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Q: I bought an investment property in 1999 for $184,000, and in my own name for tax purposes. Over the period 1999 to 2017, it has appreciated considerably based primarily on appreciating land value.
The house is well presented and basic, but the property is now worth around $1.1m. The capital gain to date is around $916k.
We are now retired and contemplating selling our current permanent residence in the city, investing around $450,000 of the sale funds in developing the investment property as our new residence out of the city. This process will involve paying out the remaining mortgage on the investment property, demolishing the existing building, and building a new one, which will be our new and only place of residence.
Given that we will not be selling the investment property and will be residing permanently in the new building from around May 2019, does the capital gain exposure continue? Is there any mechanism to ‘rule off’ the ongoing capital gains tax exposure from the point of occupancy of the new building?
We are not comfortable with the thought of our investment in major development of the property being subject to a further increase in CGT liability and are interested in what steps should be taken to prevent this.
- Regards, John
A: You are correct – the general principle is that capital gains tax (CGT) is only crystallised when you sell a CGT asset. Practically, what this means is that when you sell your current home, provided that the property has always been your main residence from the time it was acquired, then any capital gain derived on the sale of this property should be completely disregarded for CGT purposes.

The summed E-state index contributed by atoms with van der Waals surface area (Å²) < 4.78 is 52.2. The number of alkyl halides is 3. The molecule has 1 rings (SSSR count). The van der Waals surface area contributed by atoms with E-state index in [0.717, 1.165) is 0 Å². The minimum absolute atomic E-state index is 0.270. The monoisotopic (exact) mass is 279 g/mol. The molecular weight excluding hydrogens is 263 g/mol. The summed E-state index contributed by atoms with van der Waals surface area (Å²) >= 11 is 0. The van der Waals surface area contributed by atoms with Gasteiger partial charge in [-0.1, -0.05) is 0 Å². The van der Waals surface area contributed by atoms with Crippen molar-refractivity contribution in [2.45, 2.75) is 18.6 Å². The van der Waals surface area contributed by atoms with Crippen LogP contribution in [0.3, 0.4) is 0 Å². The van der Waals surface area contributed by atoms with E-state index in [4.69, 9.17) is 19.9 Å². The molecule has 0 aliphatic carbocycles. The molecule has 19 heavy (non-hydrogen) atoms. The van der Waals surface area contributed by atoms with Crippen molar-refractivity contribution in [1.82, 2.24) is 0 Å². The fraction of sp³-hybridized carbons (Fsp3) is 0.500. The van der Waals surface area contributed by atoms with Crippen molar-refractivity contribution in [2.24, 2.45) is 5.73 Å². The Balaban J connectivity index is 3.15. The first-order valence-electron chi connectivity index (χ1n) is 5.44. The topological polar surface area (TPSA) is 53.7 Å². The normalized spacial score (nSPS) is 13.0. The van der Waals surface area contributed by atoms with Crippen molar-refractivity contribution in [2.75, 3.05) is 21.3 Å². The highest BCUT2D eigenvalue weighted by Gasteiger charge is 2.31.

In relation to your investment property, when you turn it into your home, the main residence exemption will start applying, but it will never be completely free of CGT. If and when this property is sold in the future, you will still be required to calculate the capital gain derived on the sale, which is generally the amount by which the sale price exceeds the cost base of the property (including the development costs you intend to incur to improve the property before you move in).
The capital gain will then be apportioned for the period from when the property was acquired to when it was turned into your main residence as a proportion of your entire ownership period of the property, and you will be liable for CGT on the apportioned capital gain. The only obvious way to avoid this outcome is for you to transfer the property to your spouse who will also live in the property.
However, you will be required to pay CGT on the capital gain on the property upon the transfer, based on its market value, ie the maximum CGT will be about $916k x 50% CGT discount x 47% = $215k. Stamp duty may also be payable on the transfer.
Given these liabilities, this is probably not a palatable option, but it does mean that any capital gain derived by your spouse from the future sale of the property will be disregarded under the main residence exemption. In other words, you would only pay CGT on the capital gain on the property to date, but any future capital gain on the property would effectively be quarantined from future CGT, as long as your spouse continues to use the property as their main residence until it is sold.
Need to know
- An investment property turned main residence will never be 100% CGT-free.
- You may transfer the property to a spouse, but this may trigger stamp duty.
- Even after transferring to a spouse, CGT in some amount will still be due.
is partner, Tax & Advisory,
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